Myofascial release is a technique which specifically addresses the connective tissue in the body through stretching and massage. This work is typically done by any practitioner who works in manual therapy, such as massage therapists and physical therapists.
Who may benefit from Myofascial Release treatment?
Those who experience chronic or acute pain in the body resulting from, but not limited to:
- Myofascial Pain syndrome
- Motor Vehicle Accidents
- Disc Herniation
- Plantar Fasciitis
- Cerebral Palsy
- Carpal Tunnel Syndrome
- Spinal injuries
- Chronic Fatigue Syndrome
- Emotional Trauma
What Is Fascia?
To better understand what Myofascial Release, or MFR, is, let’s first talk about fascia.
Imagine that your body is enveloped in a 3-dimensional net. The net surrounds each of your muscle cells, then converges to create the tendons of your muscles. It runs under your skin and surrounds each bone, nerve, blood vessel and joint in your body. Even your internal organs are covered in this net. It is a flexible structure which moves without restriction.
Fascia works similarly in your body. Imagine what would happen if you tied a knot somewhere in that net. The tension created by the knot would pull on everything that it is attached to. The body tends to adapts to this pulling, but over time, and when left untreated, it may lead to painful joints and muscles. These “knots” in your fascia can be the result of injury, trauma, surgery, or repetitive motion.
By addressing the fascia in the body, we add mobility and fluidity to this connective tissue. With this in mind, we can see a ripple effect; releasing tension in one area of the body tends to release tension felt in the muscles, tendons, ligaments and joints.
What to Expect in a MFR Treatment:
When you seek a massage therapist, be aware that you will have to share certain information with her in order to get the most out of your treatment. It will be important for you to share your medical history and current areas of pain, as well as areas to avoid, so your massage therapist can help you best.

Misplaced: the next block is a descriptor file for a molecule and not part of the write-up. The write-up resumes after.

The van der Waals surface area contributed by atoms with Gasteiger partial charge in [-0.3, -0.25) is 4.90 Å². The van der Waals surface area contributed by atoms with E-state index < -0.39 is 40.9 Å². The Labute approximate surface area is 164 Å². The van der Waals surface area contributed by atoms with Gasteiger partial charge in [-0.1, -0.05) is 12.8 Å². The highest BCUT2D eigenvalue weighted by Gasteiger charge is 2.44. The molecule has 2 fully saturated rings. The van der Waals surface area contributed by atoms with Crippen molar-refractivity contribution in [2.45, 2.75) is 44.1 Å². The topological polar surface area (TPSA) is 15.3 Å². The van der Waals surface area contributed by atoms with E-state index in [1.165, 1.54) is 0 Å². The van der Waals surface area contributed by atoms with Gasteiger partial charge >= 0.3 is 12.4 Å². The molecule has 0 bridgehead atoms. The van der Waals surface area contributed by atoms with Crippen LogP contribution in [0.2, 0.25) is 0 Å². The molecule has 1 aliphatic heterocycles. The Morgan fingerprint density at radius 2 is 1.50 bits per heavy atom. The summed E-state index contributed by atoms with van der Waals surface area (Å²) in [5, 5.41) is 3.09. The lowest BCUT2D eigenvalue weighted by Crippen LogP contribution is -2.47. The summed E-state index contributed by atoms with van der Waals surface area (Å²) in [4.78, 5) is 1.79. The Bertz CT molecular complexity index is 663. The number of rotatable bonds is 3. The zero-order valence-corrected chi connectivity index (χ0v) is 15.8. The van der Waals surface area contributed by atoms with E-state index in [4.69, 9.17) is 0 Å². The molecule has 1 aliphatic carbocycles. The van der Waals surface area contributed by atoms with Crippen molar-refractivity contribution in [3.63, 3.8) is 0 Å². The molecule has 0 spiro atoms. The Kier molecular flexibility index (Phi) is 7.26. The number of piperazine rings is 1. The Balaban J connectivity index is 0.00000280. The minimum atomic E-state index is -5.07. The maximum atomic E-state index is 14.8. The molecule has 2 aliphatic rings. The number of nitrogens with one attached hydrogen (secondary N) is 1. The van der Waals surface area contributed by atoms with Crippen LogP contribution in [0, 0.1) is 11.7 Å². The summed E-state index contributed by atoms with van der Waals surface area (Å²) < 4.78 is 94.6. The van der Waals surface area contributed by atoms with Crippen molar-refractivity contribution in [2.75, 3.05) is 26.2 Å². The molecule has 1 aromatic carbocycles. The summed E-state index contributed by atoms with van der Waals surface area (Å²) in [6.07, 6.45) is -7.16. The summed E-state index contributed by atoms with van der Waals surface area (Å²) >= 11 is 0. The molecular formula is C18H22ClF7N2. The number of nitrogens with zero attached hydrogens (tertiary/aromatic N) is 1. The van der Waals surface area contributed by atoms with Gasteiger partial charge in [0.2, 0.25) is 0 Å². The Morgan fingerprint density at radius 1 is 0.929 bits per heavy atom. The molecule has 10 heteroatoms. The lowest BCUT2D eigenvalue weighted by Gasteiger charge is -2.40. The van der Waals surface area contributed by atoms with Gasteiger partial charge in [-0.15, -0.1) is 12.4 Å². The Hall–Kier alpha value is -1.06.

- You will most likely need to answer questions such as:
- How long ago did your symptoms begin?
- What makes your symptoms worse/better?
- What quality would you give your pain; dull, sore, sharp, throbbing, etc.?
- How have your symptoms changed since their onset?
- Are there other areas of your life or body that are being affected by your condition?
Once your treatment begins, your therapist will feel for areas of fascial restriction in your body. When these areas are detected, pressure may be applied to help the tissue release. Pressure may vary from specific and deep, to broad and light. Applying pressure to the muscles while stretching is another common way to assist in the release of these restrictions.
Keep in mind: It is common for some fascia-focused techniques to be painful, but remember, you should always work within your own comfort zone. Your therapist should be happy to work with you for your individual needs. Any pressure which causes you to tense up is too much and is actually counterproductive. Always be an advocate for yourself and establish good communication with your practitioner.